One hundred years ago, give or take a month, the Columbia Rotary Club – the largest and oldest service club in the capital city – had its first meeting.
Similar Rotary clubs had formed a few months earlier in Greenville and Charleston, and the Columbia founders weren’t about to be left behind.
At that time, in 1916, Rotary was only 11 years old, having been created by four men in Chicago in 1905 to be a regular gathering where diverse professionals interested in improving themselves and their communities could exchange ideas and form friendships.
Over the years, Rotary International, as it is now known as, has grown to today’s 1.2 million members in more than 200 countries and geographical areas. Members traveling anywhere in the nation or world are always welcome to join fellow Rotarians in their weekly meal.
Among Columbia’s 18 charter members were The State newspaper sports editor Brian Bell, cotton broker Joseph Walker, architect George Lafaye, Dr. Julius Taylor, drugstore owner Emmet Wingfield and Fred Williams, superintendent of the S.C. State Hospital for the Insane.
Other charter members’ names also may be familiar to Columbians of today, including lawyer Douglas McKay, sporting goods president Samuel McMaster, insurance company president Bruce Ravenel and Sylvan Brothers jewelers’ partner Gustaf Sylvan.
History does not record what those members had for for their first lunch, but Rotary lore has it that many thought the price – 60 cents – was way too high.
“They bit the bullet and paid 60 cents,” said Roger Stroup, a current-day Rotarian who is the club’s unofficial historian. Stroup is scheduled to give a presentation Friday on the group’s history.
Nowadays, the men and women who are members of the Columbia Rotary pay $14 for their weekly lunch.
Instead of 18 members, the club now has more than 250 and is one of the largest in South Carolina.
Although regular meals together (mostly lunch and breakfast) are a trademark of Rotary Clubs worldwide, Columbia’s Rotary is far more than an eating and meeting club.
Then, as now, the club is marked by:
▪ Regular visiting speakers.
▪ Service projects to help individuals and group. Rotarians, whose motto is “service above self,” participate in some projects and fund others by members donations.
▪ The Rotary Four Way Test, and encouraging members to live by it: Is it the truth? Is it fair to all concerned? Will it build goodwill and better friendships? Will it be beneficial to all concerned?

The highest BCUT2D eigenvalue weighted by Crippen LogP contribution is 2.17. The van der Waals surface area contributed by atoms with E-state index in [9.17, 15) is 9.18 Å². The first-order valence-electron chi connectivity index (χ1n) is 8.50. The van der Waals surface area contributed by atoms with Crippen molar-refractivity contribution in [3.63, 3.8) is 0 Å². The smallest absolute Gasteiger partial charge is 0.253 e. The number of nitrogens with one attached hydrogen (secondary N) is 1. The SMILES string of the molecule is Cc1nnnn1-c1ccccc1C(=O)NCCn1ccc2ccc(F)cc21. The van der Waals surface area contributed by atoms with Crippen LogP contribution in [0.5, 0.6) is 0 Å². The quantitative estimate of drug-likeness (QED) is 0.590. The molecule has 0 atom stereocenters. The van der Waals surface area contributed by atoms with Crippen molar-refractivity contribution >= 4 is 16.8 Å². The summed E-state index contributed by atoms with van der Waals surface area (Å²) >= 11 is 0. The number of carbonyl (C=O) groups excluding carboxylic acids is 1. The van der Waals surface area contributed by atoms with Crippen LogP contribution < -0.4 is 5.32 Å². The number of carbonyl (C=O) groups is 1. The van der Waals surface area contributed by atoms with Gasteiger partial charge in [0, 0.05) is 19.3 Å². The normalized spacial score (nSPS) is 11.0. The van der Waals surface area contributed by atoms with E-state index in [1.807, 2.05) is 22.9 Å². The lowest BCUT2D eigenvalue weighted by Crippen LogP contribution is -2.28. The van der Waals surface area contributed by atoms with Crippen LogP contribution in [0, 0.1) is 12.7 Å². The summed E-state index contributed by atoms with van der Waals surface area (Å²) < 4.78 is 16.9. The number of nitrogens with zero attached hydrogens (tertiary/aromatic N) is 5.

Rotary’s regular speakers are the highlight for many.
Over the years, they’ve included nationally known figures, newsmakers and anyone doing interesting things willing to share their experiences. In the 1920s, one speaker told members about his trip to Yellowstone Park. In that pre-commercial airplane time, going to Yellowstone was rare.
In 1923, then-famous revivalist Billy Sunday spoke at a Rotary meal. In 1949, the Rev. Billy Graham spoke. In the modern era, politicians have been regular fare. Former U.S. Sens. Strom Thurmond, R-S.C., and Fritz Hollings, D-S.C., were frequent guests. Current U.S. Sens. Tim Scott and Lindsey Graham have both spoken, as well as Gov. Nikki Haley and likely governor-to-be, Lt. Gov. Henry McMaster.
Law enforcement types have spoken, from Richland County Sheriff Leon Lott, to 5th Circuit Solicitor Dan Johnson, to former S.C. Supreme Court Chief Justice Jean Toal.
The Columbia club’s service projects are many.
Right after its founding, club members played a role in establishing Fort Jackson and its members have worked to keep the fort open. In 1921, its members pledged $6,000 to support the local Boy Scouts for three years. That was its first major fund-raising drive. In the 1920s and 1930s, the club took hundreds of low-income children to the S.C. State Fair. Members made joint public statements on things like the need for better roads.
Today, club members every year fund a variety of local, national and international projects, from Alzhiemer’s research, to polio eradication, to funding college scholarships. Members ring Salvation Army bells each Christmas.
There have been changes to the Columbia Rotary through the years.
When it was founded, there were no women or African-American members.
At that time, women couldn’t vote and were barely represented in the professions, except for teaching. And blacks in the South and in many parts of the country lived in a rigid and oppressive system of segregation.
But as the club grew internationally, it quickly dropped a ban in the 1920s on having race as a qualification for membership. The Columbia Rotary most likely began admitting African-Americans in the 1970s or 1980s, although no records on that were immediately available.
But it took a U.S. Supreme Court decision in 1987 to force the all-male Rotary Clubs in the United States to admit women. The high court’s thinking was, while the Rotary was a semi-private club, its many endeavors in the public areas qualified it to be considered a public entity that could not discriminate against women.
The next year, 1988, the Columbia Rotary Club admitted women.
Some older male members of the club were so incensed they resigned.
But unofficial historian Stroup said of the action, “Smartest thing we’ve ever done.”
Material in this story was researched by Roger Stroup, former director of the S.C. Department of Archives and History, and prepared for publication by The State’s John Monk. Both are members of the Columbia Rotary.